A campaign to highlight the risks of fluoride to children's teeth is to be launched on "National Fluoride Free Day" next week. Its supporters estimate that the increase in the number of dental products containing fluoride, together with its presence in substances such as tea and fuel fumes, means many of us may be consuming too much, and that this can lead to serious health problems. They argue that further fluoridation of the water supply would make the problem worse.
On the other side of the fence is the pro-fluoride lobby, supported by the medical establishment, including the British Medical and Dental Associations. Earlier this month they called for action to extend fluoridation of water, on the grounds that it can reduce tooth decay by up to about 50 per cent, particularly among children in deprived areas. They also maintain that at the levels permitted in Britain, fluoridation presents no health danger.
So who is right?
At the moment, some 5.5 million people in Britain, most of them in the West Midlands and North-east, are drinking water which has been artificially fluoridated. A mineral found naturally in soil and water, fluoride strengthens the tooth enamel, making it more resistant to attack by the acids formed from sugar. It is most effective during the development of teeth in childhood, when it is taken up into the structure of the tooth enamel itself. There is little doubt that the addition of fluoride to toothpaste in the early 1970s (along with other factors such as changes in diet and education), has been a major factor in reducing childhood tooth caries. In 1973, 7 per cent of 12-year-olds had no tooth decay; 20 years later this figure had increased to 50 per cent.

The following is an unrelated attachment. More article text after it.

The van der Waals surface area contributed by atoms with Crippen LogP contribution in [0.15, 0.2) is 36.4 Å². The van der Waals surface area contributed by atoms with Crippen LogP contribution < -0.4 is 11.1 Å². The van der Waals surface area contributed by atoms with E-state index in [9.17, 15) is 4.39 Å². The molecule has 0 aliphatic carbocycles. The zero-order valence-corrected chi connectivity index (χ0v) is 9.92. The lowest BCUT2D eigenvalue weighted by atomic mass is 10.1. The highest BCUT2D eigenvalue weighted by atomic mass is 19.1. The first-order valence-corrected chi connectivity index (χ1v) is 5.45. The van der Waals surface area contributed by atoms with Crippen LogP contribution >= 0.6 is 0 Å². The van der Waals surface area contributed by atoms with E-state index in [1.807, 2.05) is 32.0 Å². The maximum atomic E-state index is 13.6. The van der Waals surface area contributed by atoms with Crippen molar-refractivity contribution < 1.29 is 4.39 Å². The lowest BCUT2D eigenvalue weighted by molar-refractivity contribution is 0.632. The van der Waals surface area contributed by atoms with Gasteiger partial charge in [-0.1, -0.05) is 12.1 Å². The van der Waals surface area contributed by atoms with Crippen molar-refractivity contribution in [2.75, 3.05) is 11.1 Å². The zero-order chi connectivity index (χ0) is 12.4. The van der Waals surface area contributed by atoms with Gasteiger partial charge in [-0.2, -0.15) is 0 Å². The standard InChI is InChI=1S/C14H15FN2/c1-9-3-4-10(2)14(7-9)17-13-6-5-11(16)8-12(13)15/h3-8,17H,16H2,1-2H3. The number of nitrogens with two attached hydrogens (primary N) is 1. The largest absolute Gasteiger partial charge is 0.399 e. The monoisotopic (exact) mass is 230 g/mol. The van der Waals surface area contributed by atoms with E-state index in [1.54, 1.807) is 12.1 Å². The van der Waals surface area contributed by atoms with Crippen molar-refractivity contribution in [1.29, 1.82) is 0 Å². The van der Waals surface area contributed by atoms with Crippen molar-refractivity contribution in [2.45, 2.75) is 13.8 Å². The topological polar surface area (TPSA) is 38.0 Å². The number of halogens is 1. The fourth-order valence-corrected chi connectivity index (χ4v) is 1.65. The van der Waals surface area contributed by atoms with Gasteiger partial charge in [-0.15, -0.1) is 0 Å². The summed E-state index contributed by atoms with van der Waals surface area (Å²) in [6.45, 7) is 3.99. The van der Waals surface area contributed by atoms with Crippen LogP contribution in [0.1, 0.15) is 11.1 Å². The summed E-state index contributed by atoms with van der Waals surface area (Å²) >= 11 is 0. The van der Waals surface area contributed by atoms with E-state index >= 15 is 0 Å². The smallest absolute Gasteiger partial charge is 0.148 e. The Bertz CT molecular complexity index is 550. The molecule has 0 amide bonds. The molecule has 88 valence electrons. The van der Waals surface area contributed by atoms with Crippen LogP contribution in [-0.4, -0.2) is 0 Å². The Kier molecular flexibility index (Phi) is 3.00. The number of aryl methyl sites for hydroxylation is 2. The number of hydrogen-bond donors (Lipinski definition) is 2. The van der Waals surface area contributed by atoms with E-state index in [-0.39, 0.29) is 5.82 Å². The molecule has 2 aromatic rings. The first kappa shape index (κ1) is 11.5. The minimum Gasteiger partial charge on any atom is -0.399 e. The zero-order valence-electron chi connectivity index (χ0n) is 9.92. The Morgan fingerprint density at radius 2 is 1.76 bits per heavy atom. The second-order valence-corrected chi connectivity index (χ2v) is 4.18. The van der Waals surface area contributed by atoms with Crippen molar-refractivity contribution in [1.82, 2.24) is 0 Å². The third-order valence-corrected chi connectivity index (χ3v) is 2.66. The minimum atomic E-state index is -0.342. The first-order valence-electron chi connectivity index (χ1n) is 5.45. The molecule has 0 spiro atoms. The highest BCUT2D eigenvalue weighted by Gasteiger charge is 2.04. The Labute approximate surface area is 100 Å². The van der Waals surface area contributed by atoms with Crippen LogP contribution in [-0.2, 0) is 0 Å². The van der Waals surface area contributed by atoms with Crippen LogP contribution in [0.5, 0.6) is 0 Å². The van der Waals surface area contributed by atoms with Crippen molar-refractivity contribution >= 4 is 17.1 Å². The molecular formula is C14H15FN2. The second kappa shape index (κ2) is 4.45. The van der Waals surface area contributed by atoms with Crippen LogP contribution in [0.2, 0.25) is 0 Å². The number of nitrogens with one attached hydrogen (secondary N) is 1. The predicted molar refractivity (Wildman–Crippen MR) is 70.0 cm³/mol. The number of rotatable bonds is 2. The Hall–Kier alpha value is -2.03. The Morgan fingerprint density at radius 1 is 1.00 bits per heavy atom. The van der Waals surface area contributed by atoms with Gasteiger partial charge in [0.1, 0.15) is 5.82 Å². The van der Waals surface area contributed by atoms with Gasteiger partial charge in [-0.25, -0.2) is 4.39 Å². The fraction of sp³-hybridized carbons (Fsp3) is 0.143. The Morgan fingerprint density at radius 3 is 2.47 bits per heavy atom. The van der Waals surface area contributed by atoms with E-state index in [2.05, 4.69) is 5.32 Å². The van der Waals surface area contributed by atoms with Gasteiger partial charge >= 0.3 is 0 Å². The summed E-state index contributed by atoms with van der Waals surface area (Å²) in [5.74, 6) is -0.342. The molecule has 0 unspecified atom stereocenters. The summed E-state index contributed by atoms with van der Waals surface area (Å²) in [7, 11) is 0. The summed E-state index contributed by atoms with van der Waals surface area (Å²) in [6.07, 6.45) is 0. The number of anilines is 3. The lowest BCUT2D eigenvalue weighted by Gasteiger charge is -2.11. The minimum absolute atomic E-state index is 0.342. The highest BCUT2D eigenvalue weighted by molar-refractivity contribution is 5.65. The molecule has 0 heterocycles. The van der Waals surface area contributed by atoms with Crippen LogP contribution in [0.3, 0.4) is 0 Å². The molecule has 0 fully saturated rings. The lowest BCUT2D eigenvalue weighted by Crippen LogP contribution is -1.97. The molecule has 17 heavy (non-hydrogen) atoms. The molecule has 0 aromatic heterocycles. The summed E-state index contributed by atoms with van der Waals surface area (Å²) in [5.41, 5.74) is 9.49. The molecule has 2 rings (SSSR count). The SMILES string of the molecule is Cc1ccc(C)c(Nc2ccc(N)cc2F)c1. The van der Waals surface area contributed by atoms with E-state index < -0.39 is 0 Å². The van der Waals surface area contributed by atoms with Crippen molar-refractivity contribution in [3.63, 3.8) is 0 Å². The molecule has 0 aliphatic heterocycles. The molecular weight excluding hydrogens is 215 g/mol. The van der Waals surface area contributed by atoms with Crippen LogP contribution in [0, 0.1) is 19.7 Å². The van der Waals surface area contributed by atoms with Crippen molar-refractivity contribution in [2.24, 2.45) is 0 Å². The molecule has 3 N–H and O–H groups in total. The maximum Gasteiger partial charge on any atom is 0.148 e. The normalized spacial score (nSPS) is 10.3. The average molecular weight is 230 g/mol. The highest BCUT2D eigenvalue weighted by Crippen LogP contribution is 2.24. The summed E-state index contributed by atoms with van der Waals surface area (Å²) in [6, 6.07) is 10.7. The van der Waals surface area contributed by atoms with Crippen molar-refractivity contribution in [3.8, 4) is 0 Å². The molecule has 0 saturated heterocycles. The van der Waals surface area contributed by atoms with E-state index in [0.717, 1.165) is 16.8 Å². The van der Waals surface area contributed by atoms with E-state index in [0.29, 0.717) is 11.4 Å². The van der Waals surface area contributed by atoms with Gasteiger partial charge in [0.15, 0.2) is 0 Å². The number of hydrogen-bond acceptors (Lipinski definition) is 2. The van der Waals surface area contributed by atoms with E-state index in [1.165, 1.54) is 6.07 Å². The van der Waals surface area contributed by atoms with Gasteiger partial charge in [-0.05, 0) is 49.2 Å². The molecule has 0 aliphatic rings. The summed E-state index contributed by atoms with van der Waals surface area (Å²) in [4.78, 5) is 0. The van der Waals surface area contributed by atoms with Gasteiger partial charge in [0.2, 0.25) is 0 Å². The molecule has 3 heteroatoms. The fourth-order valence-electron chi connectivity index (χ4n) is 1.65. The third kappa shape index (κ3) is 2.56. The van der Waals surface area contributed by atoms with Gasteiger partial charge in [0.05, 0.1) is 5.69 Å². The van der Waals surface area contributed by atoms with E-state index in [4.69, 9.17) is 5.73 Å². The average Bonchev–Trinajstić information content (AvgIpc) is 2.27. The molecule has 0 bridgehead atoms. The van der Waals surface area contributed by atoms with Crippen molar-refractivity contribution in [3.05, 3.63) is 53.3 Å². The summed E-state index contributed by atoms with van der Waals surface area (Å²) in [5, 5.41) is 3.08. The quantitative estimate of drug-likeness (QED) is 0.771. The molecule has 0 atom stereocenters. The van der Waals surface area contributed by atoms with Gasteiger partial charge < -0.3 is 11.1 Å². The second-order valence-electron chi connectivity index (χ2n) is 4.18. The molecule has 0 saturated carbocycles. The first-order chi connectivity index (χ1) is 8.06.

Ingested in large quantities fluoride is certainly toxic and has been linked to bone disorders, hip fractures, kidney failure, stomach and intestinal problems, infertility and even genetic damage. Excessive amounts in the bloodstream - caused by, say, a child habitually swallowing toothpaste, or sucking the tube - can result in fluorosis, a permanent, unsightly mottling of the enamel which occurs when the second set of teeth is developing in the gums. The families of more than 200 British children with dental fluorosis are demanding Government compensation, arguing that toothpaste should carry stronger warnings about fluoride's risks.
But how much is too much - and does fluoridating the water put us at risk of excess fluoride intake? All the major studies of water fluoridation have shown that at the level permitted in Britain (one part per million), there is no evidence of any risk to health. (In parts of Africa and Asia, by contrast, where natural fluoride levels in the water range from 8-13 ppm, bone and joint problems are common). However, in about 10 per cent of children, fluoridation does result in "mild" fluorosis - a condition where fine white lines or markings, virtually invisible to the naked eye, appear on the teeth. These are not a health or cosmetic problem and are widely seen as a small price to pay for reducing tooth decay. Dental products have far higher fluoride concentrations than artificially fluoridated water: adult toothpaste for instance, contains 1,000 ppm or more.
The best way to avoid discoloured teeth in children is to ensure they use only children's toothpaste (which, at 250-400 ppm, has far lower fluoride concentrations) and to let them use a blob the size of a small pea twice a day. Small children should be prevented from swallowing toothpaste or sucking the tube At about seven, when they have conquered the art of spitting toothpaste out, children can use adult formulations.
If you wish to know if water in your area is artificially fluoridated, contact your water authority. If you violently object to fluoridated water it is possible to buy filtering equipment, which costs about pounds 300. If fluoride levels in your area are naturally low (and fluoride deficiency is as bad as fluoride excess), you may wish to consider using supplements or drops, although these should not be used without consulting a dentist and never in areas with a fluoridated water supply
Cherrill HicksReuse content